Chimpanzees are our closest living relatives, sharing about 99 percent of our DNA. To many, that makes these animals especially worthy of protecting. It also makes them useful lab subjects. Since the 1930s, scientists in America have been experimenting on chimpanzees using invasive research, some of which has led to new medicines for preventing life-threatening and debilitating diseases.
But no longer: The National Institutes of Health announced on Wednesday that it is ending its era of controversial chimpanzee research for good. In an announcement that animal rights groups including People for the Ethical Treatment of Animals called a “hard-won victory,” the agency said that the final 50 chimps the NIH had been keeping on hand for biomedical research would be sent to retirement in chimp sanctuaries.
Thanks to advances in research tools and technologies, the contributions and sacrifices of these animals are no longer necessary, said Francis Collins, director of the NIH. “We have moved on beyond the time when research on chimpanzees was considered essential,” Collins said in a news briefing. “It is time to acknowledge that there is no further justification for the 50 chimpanzees to continue to be kept available for invasive biomedical research,” he also told NIH administrators, according to the Washington Post.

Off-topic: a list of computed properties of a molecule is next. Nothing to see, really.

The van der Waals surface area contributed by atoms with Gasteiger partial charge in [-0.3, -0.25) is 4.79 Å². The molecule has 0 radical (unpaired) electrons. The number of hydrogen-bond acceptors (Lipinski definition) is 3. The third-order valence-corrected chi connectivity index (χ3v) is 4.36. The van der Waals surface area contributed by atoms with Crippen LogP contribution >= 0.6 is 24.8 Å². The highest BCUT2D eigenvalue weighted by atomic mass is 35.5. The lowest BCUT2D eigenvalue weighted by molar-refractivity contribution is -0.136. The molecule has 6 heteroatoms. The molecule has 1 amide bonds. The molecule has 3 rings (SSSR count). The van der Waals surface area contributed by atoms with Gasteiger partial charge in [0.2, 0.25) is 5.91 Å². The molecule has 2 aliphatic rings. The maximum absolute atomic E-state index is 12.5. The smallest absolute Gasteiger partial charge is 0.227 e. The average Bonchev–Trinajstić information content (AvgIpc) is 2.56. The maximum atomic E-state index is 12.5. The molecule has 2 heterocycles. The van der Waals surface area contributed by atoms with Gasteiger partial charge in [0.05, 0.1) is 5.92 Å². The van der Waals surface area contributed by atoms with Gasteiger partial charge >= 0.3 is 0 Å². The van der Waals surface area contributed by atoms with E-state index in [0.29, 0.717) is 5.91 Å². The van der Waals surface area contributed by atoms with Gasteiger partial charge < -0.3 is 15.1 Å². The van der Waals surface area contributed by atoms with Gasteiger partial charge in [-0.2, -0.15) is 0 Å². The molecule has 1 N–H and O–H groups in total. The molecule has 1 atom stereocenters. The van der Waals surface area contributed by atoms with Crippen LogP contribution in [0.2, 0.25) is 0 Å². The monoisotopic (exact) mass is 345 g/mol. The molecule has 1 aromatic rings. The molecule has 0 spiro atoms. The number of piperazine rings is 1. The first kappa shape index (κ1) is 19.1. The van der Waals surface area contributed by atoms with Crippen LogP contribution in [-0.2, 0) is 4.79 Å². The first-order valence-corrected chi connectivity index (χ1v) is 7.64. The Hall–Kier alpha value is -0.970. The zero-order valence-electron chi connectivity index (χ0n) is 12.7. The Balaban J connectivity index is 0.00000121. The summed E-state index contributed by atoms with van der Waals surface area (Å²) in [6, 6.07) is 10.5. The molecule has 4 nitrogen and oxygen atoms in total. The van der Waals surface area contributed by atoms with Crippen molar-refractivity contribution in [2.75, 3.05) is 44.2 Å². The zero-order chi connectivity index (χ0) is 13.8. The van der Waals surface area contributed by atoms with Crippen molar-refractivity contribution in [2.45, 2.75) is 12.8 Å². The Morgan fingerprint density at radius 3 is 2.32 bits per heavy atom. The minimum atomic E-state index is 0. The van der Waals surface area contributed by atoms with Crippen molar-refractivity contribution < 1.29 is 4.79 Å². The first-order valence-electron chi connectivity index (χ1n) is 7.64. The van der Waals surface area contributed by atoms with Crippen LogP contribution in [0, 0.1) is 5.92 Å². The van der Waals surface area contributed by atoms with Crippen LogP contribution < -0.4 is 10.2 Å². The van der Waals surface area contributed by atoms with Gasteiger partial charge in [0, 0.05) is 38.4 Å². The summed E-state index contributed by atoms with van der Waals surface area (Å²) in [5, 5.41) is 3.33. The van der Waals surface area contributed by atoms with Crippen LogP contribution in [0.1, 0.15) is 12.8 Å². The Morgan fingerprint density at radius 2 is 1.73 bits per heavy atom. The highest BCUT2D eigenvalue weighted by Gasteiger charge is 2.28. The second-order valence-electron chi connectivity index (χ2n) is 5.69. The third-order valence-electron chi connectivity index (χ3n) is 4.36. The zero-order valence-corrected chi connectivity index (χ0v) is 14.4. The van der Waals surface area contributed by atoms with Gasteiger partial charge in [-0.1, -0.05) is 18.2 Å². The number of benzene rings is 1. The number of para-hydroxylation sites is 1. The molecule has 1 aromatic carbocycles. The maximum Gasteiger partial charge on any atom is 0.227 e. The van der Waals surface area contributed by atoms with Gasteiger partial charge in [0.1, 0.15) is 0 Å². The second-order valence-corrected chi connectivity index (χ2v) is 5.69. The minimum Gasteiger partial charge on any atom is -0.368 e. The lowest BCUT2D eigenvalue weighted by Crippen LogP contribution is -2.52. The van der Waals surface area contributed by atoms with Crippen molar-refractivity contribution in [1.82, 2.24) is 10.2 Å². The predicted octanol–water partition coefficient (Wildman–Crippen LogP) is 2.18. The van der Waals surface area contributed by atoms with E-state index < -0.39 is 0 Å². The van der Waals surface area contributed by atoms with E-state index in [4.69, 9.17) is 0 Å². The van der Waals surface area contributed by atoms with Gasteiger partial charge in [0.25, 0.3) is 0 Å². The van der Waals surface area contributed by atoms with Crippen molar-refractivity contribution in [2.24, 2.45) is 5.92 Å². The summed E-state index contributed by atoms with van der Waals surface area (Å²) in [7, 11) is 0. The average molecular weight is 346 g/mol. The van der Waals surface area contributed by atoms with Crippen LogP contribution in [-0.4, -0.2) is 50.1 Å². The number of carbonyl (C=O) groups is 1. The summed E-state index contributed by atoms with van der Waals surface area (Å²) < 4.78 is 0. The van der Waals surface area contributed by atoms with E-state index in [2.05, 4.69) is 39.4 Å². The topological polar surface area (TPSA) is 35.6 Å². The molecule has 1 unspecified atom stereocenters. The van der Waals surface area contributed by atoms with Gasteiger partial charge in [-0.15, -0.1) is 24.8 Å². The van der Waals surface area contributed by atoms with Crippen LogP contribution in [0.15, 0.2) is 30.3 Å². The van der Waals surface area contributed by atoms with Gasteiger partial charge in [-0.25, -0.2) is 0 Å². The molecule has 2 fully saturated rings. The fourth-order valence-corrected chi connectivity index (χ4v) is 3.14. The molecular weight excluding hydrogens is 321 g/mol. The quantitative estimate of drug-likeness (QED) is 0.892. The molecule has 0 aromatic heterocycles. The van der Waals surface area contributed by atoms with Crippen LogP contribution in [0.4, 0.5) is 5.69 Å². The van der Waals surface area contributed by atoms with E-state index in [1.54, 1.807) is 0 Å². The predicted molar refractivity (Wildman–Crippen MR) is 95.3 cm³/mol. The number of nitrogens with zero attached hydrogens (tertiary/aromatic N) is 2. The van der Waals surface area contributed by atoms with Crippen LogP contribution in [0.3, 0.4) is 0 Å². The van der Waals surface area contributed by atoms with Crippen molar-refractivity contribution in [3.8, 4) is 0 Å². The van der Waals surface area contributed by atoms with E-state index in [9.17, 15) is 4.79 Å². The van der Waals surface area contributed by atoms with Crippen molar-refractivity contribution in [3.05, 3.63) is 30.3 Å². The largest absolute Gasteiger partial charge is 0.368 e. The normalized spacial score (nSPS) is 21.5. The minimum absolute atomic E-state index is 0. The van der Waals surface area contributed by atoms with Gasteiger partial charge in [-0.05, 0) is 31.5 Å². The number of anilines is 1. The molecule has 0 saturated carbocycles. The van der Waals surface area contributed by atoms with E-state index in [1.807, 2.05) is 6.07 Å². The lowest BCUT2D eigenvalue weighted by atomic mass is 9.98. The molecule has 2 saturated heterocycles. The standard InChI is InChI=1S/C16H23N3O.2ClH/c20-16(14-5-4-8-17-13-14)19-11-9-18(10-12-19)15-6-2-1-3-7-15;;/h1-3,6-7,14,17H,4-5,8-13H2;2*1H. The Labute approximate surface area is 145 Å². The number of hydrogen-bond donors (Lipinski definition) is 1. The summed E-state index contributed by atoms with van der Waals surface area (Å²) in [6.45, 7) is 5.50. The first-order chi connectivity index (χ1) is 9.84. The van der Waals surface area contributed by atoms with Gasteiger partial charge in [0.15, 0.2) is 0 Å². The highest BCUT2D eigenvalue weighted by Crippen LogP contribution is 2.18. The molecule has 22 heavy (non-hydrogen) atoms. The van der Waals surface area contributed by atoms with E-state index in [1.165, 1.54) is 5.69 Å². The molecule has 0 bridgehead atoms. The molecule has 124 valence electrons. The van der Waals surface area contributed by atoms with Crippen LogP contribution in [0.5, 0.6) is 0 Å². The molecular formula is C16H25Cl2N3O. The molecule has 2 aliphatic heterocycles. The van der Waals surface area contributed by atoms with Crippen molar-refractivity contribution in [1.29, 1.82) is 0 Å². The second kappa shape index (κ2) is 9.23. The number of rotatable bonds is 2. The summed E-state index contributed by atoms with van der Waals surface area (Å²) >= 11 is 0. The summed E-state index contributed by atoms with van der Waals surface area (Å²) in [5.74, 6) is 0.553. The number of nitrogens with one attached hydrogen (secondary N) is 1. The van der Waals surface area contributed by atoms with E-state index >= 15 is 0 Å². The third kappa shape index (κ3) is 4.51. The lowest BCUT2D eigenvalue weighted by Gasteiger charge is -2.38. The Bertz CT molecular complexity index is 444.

The decision was a long time coming. The NIH has been phasing out funding and use of research chimps since before 2013, as Slate reported on last year. As a result, at least 184 former research chimps have already been “retired,” meaning that they now live in a forested sanctuary in Keithville, Louisiana, known as Chimp Haven. As of 2014, Chimp Haven, which was founded in 2003 by former lab caregivers, housed 200 chimps at a cost of $2 million a year.
In 2011, the NIH brought in the Institute of Medicine and the National Research Council to conduct an in-depth analysis on the scientific necessity of chimp research. The committee’s conclusion: “Chimpanzees are not necessary for most biomedical research.”
As a result, the NIH decided to place restrictions on chimp research and to reduce the number of chimps held for research. Chimp use was to be limited “to studies that provide otherwise unattainable insights into normal and abnormal behavior, mental health, emotion, or cognition” while seeking to minimize pain and distress to the animals, the committee said.
Then, this June, all chimpanzees—captive and wild—were officially designated as endangered under the Endangered Species Act. Due to habitat loss and poaching, total chimp numbers had fallen from about 1 million worldwide in the 1900s to between 172,000 and 300,000 early this year, according to the Jane Goodall Institute.
Between their endangered status and the lack of scientific necessity of performing this kind of research on them, the decision to end invasive research on chimps altogether was “inescapable,” Collins said at the news briefing.
Chimp Haven will be able to take about half of the 50 remaining chimps being retired immediately, but will need to build the infrastructure to take in the other 25 by early 2016, reports the New York Times. “The NIH plans to move chimps together based on their family and social groups, taking into consideration their age and health,” according to the Times. Enjoy your retirement, chimps!